The Waste We Make

Styrofoam containers, stained red with spaghetti sauce. Each had left-over noodles, fried chicken bones and crumbs from its crispy breading. Used and oily spoon and fork, red-stained too. Small containers with left-over gravy. Plastic cups with left-over Coke, from a few drops to half-full. Each had a red straw made from a sturdy kind of plastic, attached to the cup’s plastic lid. All left behind after a quick Christmas party lunch, after exchanging gifts, after playing parlor games. We were almost 40 in the classroom. The event ended that year, 1996.

I collected them all, with a few school friends around to help. All heaped up outside the classroom. We threw left-overs. We stacked all Styrofoam containers and cups. We collected all the spoons, forks, lids and straws and gravy containers. I did not want them to end up into waste. So we washed them all with water and soap. Stacked them back in a huge clear plastic bag, smelly but all clean. It took us almost 2 hours.

I was hoping we could sell them. I was excited. Maybe 25 centavos each. Not bad for an income, something to bring home before Christmas. All containers and plastics were clean and ready. The junk shop within the town might find some use for them. At least they can be recycled and not end up as garbage.

Basura lang yan,” the junk shop owner said. I had no choice but to throw the “recyclables” away. I left  them on a mound of wet ash, on the sidewalk right outside the junk shop.

My heart broke. It broke the way a teenager’s heart breaks when someone busts him. I couldn’t remember if I cried, but I remember it felt like some heavy rock weighed down on my chest. I was 12.

And I was naïve. I thought someone might find some use for a garbage like those. But yes, I did not see it coming. Basura lang ‘yan. They are all waste. All garbage. All meant to be left behind with no use. All worthless.

But I never stopped. A few years after college, I once sold piles of newspapers, used white paper and assorted cardboards. Those are the times of purging. When Typhoon Milenyo came in 2006, all of my old notes were drenched. Old scratch papers, some notebooks, lesson hand-outs photocopied in thin letter-size sheets, course manuals and test papers in newsprint. Only a few notebooks and notes were spared. I salvaged some by drying them out, then sold the rest for recycling.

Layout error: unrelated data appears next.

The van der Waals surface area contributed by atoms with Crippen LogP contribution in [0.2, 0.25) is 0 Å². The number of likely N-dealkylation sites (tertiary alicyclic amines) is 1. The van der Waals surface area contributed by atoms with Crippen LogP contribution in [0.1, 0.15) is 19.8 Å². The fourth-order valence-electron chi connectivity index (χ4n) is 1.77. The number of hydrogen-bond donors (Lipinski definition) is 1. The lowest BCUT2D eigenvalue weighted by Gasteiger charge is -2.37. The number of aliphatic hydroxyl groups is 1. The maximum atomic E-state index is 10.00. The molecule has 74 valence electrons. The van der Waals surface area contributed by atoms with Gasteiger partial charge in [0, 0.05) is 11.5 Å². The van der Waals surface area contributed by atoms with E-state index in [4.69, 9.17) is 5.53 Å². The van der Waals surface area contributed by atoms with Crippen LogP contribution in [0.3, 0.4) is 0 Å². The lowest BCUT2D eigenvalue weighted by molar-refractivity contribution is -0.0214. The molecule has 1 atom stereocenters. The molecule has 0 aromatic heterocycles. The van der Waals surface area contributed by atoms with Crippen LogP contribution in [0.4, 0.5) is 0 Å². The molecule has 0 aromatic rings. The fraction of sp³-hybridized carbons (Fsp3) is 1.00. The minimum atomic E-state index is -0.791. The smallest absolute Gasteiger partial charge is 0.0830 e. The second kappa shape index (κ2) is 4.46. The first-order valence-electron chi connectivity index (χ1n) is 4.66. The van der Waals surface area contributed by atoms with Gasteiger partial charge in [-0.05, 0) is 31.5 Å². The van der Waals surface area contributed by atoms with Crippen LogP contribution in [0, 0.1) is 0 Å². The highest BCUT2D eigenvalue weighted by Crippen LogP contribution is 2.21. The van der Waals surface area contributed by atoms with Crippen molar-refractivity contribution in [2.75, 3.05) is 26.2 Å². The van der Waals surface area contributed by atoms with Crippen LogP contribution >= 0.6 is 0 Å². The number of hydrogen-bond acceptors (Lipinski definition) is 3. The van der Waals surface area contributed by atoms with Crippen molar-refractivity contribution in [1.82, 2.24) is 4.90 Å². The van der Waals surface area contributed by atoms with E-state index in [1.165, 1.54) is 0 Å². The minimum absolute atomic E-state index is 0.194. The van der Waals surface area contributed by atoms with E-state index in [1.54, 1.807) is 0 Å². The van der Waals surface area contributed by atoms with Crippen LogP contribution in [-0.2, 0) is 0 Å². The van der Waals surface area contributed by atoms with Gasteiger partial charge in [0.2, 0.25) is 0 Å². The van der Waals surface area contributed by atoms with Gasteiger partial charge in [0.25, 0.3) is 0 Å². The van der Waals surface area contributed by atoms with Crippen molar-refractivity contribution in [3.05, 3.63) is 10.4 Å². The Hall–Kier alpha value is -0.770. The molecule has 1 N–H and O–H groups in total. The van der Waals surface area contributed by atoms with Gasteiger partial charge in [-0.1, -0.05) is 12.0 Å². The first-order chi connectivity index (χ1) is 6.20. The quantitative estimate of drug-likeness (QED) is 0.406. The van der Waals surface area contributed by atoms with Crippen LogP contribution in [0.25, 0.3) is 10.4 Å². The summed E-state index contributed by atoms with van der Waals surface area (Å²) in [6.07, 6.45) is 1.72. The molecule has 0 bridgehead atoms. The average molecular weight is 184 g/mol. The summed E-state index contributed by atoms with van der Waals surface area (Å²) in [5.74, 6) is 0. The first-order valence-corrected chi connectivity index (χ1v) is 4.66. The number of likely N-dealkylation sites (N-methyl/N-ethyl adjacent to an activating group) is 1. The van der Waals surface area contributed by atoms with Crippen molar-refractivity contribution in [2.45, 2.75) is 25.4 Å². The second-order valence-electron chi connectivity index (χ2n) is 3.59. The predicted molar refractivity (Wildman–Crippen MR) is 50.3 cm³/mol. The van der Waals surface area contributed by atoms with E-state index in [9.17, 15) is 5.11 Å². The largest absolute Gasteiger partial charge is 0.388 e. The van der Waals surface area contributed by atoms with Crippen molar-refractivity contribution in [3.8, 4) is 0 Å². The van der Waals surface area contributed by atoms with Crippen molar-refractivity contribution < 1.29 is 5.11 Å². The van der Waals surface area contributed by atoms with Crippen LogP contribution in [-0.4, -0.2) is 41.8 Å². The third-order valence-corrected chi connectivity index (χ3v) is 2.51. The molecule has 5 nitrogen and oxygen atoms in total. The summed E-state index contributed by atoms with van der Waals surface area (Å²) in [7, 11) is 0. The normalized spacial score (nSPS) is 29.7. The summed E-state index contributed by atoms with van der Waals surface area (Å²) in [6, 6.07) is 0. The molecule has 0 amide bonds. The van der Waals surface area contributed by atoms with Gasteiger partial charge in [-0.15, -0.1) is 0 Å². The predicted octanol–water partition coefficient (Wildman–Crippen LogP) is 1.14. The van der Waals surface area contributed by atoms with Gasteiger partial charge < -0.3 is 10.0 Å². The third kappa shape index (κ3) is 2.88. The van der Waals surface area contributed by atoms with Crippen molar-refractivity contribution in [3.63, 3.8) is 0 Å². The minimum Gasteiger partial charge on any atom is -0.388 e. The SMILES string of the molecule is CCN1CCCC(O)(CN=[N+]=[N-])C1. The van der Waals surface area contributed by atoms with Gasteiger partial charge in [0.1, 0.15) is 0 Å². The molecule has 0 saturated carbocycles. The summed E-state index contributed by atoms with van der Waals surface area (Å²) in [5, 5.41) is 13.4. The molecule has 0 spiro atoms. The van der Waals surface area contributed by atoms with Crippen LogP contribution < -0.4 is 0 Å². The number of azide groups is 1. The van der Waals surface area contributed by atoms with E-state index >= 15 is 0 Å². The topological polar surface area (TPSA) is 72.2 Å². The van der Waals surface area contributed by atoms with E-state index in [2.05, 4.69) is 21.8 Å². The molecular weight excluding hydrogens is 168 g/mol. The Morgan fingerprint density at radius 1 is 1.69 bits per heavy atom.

I had to let go. All the waste. All the garbage.

But sometimes I stop – to contemplate on the nature of garbage. Why do we throw so much? Why do we have so much waste? I used to think I can make a business out of selling junk. But I don’t have enough space to store them. I don’t even have the strength of will. What I had then was a relentless riddle: In what way we can recycle all garbage and end up the limitless waste around us?

We pile them up. We accumulate them. They share our space. They waste our time.

I think of Japan. I heard people say you can’t find any sidewalk with stinking garbage. I haven’t been there, but I have wished something like that in our country. But sidewalk garbage is almost always a common thing, whether in Manila or outside of it. We see these everyday: the sight and stench of rotten salad of vegetable peels, spoiled fruits, detached fish gills, plastic bags, used diaper and napkins, opened tin and aluminum cans, pet or glass bottles and boxes, often with no recycling value.

And I look at home. We also keep things. I myself did and perhaps still do. Reluctant of throwing away the things with no use, with a value that has fully disappeared as time passes. We still cling to an outdated sentiment, to a fear of losing things, thinking its future use.

I was in first year high school. A speaker gave a talk about nature and environment. She said something about the laws of nature. I still vividly remember the first law:

“There is no such thing as waste.”

The word “basura” is Spanish in origin. I’m still unsure, but I can safely assume that there is no equivalent of that word in any of our local languages. Because even Tagalog dumi is different. It is not a waste. It returns to the Earth. It decays and becomes a new energy to sustain life.

A waste is a waste because it cannot be recycled. It is man-made. Or rather, it is made out of the ignorance of natural wisdom. The laws of nature cannot embrace any waste we produce out of greed and avarice. So we suffer the consequence. We pile them up. We accumulate them. They share our space. They waste our time.

Things we throw everyday are mass-produced, processed, packaged. We have lost – and still struggling to revive – the values of home-made, ingenious, handcrafted, long-lasting labor of Love. And we have lost the sensibility of change, the beautiful essence of decay, the universal, ubiquitous and often profound wisdom of impermanence. That things always change and transform. We value more the idea of making things fast and instant, many and massive, easily profitable and obsolete. We have been blinded in a society that manufactures things only to throw them away.

Now, the way we see things seeps right through the way we see each other. Basura lang ‘yan. Our ignorance is a fate of our humanity and the tortured Earth we call home.

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